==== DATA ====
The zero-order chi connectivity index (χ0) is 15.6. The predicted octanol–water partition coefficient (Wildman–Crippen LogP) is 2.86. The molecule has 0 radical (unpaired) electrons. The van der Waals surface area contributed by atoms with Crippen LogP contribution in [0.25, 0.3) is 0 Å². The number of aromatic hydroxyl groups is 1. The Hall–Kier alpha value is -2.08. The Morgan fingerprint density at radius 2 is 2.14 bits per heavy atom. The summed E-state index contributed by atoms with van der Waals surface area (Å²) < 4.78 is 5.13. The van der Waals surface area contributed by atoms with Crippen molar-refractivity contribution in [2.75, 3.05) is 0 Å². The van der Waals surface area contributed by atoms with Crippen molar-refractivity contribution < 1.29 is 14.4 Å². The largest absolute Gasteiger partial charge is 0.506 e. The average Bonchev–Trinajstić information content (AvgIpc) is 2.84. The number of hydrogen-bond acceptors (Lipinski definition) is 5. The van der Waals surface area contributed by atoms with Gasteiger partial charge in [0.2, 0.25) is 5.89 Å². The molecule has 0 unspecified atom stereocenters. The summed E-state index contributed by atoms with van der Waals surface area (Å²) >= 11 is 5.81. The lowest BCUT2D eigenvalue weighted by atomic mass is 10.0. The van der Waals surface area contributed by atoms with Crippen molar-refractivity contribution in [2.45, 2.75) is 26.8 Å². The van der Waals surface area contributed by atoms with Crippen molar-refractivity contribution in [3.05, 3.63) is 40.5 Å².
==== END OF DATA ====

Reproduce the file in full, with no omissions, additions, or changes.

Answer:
The zero-order chi connectivity index (χ0) is 15.6. The predicted octanol–water partition coefficient (Wildman–Crippen LogP) is 2.86. The molecule has 0 radical (unpaired) electrons. The van der Waals surface area contributed by atoms with Crippen LogP contribution in [0.25, 0.3) is 0 Å². The number of aromatic hydroxyl groups is 1. The Hall–Kier alpha value is -2.08. The Morgan fingerprint density at radius 2 is 2.14 bits per heavy atom. The summed E-state index contributed by atoms with van der Waals surface area (Å²) < 4.78 is 5.13. The van der Waals surface area contributed by atoms with Crippen molar-refractivity contribution in [2.75, 3.05) is 0 Å². The van der Waals surface area contributed by atoms with Crippen molar-refractivity contribution < 1.29 is 14.4 Å². The largest absolute Gasteiger partial charge is 0.506 e. The average Bonchev–Trinajstić information content (AvgIpc) is 2.84. The number of hydrogen-bond acceptors (Lipinski definition) is 5. The van der Waals surface area contributed by atoms with Gasteiger partial charge in [0.2, 0.25) is 5.89 Å². The molecule has 0 unspecified atom stereocenters. The summed E-state index contributed by atoms with van der Waals surface area (Å²) >= 11 is 5.81. The lowest BCUT2D eigenvalue weighted by atomic mass is 10.0. The van der Waals surface area contributed by atoms with Crippen molar-refractivity contribution in [2.45, 2.75) is 26.8 Å². The van der Waals surface area contributed by atoms with Crippen molar-refractivity contribution in [3.05, 3.63) is 40.5 Å².